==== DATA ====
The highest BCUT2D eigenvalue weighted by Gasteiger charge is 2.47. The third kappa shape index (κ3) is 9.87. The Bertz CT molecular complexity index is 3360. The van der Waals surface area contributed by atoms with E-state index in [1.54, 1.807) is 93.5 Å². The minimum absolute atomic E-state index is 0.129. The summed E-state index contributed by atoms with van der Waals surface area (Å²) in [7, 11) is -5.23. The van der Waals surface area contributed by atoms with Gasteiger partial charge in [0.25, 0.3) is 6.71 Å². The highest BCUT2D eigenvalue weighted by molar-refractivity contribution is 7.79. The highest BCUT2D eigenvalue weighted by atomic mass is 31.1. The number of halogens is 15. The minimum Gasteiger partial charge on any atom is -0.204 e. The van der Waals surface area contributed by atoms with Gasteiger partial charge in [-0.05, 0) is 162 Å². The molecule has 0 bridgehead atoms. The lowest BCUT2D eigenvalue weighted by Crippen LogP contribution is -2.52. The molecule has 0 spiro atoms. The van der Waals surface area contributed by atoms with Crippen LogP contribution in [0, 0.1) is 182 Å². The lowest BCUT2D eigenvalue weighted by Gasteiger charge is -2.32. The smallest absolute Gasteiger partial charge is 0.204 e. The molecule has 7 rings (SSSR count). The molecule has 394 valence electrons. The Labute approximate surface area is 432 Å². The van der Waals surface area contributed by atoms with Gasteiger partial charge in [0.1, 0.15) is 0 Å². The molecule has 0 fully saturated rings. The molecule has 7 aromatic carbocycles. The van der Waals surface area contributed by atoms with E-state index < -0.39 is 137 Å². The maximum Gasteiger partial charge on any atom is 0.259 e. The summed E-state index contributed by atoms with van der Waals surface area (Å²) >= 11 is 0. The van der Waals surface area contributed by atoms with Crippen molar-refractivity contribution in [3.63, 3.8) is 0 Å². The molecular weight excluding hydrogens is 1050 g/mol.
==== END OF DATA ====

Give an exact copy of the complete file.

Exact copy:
The highest BCUT2D eigenvalue weighted by Gasteiger charge is 2.47. The third kappa shape index (κ3) is 9.87. The Bertz CT molecular complexity index is 3360. The van der Waals surface area contributed by atoms with E-state index in [1.54, 1.807) is 93.5 Å². The minimum absolute atomic E-state index is 0.129. The summed E-state index contributed by atoms with van der Waals surface area (Å²) in [7, 11) is -5.23. The van der Waals surface area contributed by atoms with Gasteiger partial charge in [0.25, 0.3) is 6.71 Å². The highest BCUT2D eigenvalue weighted by molar-refractivity contribution is 7.79. The highest BCUT2D eigenvalue weighted by atomic mass is 31.1. The number of halogens is 15. The minimum Gasteiger partial charge on any atom is -0.204 e. The van der Waals surface area contributed by atoms with Gasteiger partial charge in [-0.05, 0) is 162 Å². The molecule has 0 bridgehead atoms. The lowest BCUT2D eigenvalue weighted by Crippen LogP contribution is -2.52. The molecule has 0 spiro atoms. The van der Waals surface area contributed by atoms with Crippen LogP contribution in [0, 0.1) is 182 Å². The lowest BCUT2D eigenvalue weighted by Gasteiger charge is -2.32. The smallest absolute Gasteiger partial charge is 0.204 e. The molecule has 7 rings (SSSR count). The molecule has 394 valence electrons. The Labute approximate surface area is 432 Å². The van der Waals surface area contributed by atoms with Gasteiger partial charge in [0.1, 0.15) is 0 Å². The molecule has 0 fully saturated rings. The molecule has 7 aromatic carbocycles. The van der Waals surface area contributed by atoms with E-state index < -0.39 is 137 Å². The maximum Gasteiger partial charge on any atom is 0.259 e. The summed E-state index contributed by atoms with van der Waals surface area (Å²) >= 11 is 0. The van der Waals surface area contributed by atoms with Crippen molar-refractivity contribution in [3.63, 3.8) is 0 Å². The molecular weight excluding hydrogens is 1050 g/mol.